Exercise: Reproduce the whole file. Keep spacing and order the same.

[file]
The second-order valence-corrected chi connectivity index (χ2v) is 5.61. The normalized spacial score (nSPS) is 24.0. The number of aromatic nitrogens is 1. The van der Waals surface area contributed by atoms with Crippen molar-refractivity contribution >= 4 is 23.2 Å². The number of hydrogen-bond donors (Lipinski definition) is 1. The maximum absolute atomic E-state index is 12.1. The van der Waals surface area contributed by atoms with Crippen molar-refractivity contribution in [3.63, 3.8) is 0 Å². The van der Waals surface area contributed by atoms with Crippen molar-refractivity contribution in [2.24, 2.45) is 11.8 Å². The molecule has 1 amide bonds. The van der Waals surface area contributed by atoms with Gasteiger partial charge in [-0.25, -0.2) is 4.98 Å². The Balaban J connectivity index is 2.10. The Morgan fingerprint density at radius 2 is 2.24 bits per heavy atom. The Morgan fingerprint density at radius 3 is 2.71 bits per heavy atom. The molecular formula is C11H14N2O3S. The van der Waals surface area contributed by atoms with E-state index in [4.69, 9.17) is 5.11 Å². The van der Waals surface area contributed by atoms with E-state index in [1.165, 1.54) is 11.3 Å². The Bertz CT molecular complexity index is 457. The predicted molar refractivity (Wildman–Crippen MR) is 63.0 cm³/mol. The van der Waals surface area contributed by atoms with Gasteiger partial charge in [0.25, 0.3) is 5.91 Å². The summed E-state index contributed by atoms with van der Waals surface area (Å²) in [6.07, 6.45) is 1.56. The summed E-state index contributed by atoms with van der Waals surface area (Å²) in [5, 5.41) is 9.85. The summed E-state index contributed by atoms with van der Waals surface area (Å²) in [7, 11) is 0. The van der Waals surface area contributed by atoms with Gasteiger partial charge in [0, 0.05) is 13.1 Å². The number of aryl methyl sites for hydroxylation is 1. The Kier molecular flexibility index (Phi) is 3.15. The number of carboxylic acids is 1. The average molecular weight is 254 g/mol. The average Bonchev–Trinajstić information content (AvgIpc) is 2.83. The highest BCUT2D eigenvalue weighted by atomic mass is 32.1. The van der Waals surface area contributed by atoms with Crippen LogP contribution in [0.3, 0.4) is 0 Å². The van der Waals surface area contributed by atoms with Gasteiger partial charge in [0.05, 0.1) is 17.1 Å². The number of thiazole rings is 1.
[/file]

The second-order valence-corrected chi connectivity index (χ2v) is 5.61. The normalized spacial score (nSPS) is 24.0. The number of aromatic nitrogens is 1. The van der Waals surface area contributed by atoms with Crippen molar-refractivity contribution >= 4 is 23.2 Å². The number of hydrogen-bond donors (Lipinski definition) is 1. The maximum absolute atomic E-state index is 12.1. The van der Waals surface area contributed by atoms with Crippen molar-refractivity contribution in [3.63, 3.8) is 0 Å². The van der Waals surface area contributed by atoms with Crippen molar-refractivity contribution in [2.24, 2.45) is 11.8 Å². The molecule has 1 amide bonds. The van der Waals surface area contributed by atoms with Gasteiger partial charge in [-0.25, -0.2) is 4.98 Å². The Balaban J connectivity index is 2.10. The Morgan fingerprint density at radius 2 is 2.24 bits per heavy atom. The Morgan fingerprint density at radius 3 is 2.71 bits per heavy atom. The molecular formula is C11H14N2O3S. The van der Waals surface area contributed by atoms with E-state index in [4.69, 9.17) is 5.11 Å². The van der Waals surface area contributed by atoms with E-state index in [1.165, 1.54) is 11.3 Å². The Bertz CT molecular complexity index is 457. The predicted molar refractivity (Wildman–Crippen MR) is 63.0 cm³/mol. The van der Waals surface area contributed by atoms with Gasteiger partial charge in [0.25, 0.3) is 5.91 Å². The summed E-state index contributed by atoms with van der Waals surface area (Å²) in [6.07, 6.45) is 1.56. The summed E-state index contributed by atoms with van der Waals surface area (Å²) in [5, 5.41) is 9.85. The summed E-state index contributed by atoms with van der Waals surface area (Å²) in [7, 11) is 0. The van der Waals surface area contributed by atoms with Gasteiger partial charge in [0, 0.05) is 13.1 Å². The number of aryl methyl sites for hydroxylation is 1. The Kier molecular flexibility index (Phi) is 3.15. The number of carboxylic acids is 1. The average molecular weight is 254 g/mol. The average Bonchev–Trinajstić information content (AvgIpc) is 2.83. The highest BCUT2D eigenvalue weighted by atomic mass is 32.1. The van der Waals surface area contributed by atoms with Crippen LogP contribution in [0.3, 0.4) is 0 Å². The van der Waals surface area contributed by atoms with Gasteiger partial charge in [0.05, 0.1) is 17.1 Å². The number of thiazole rings is 1.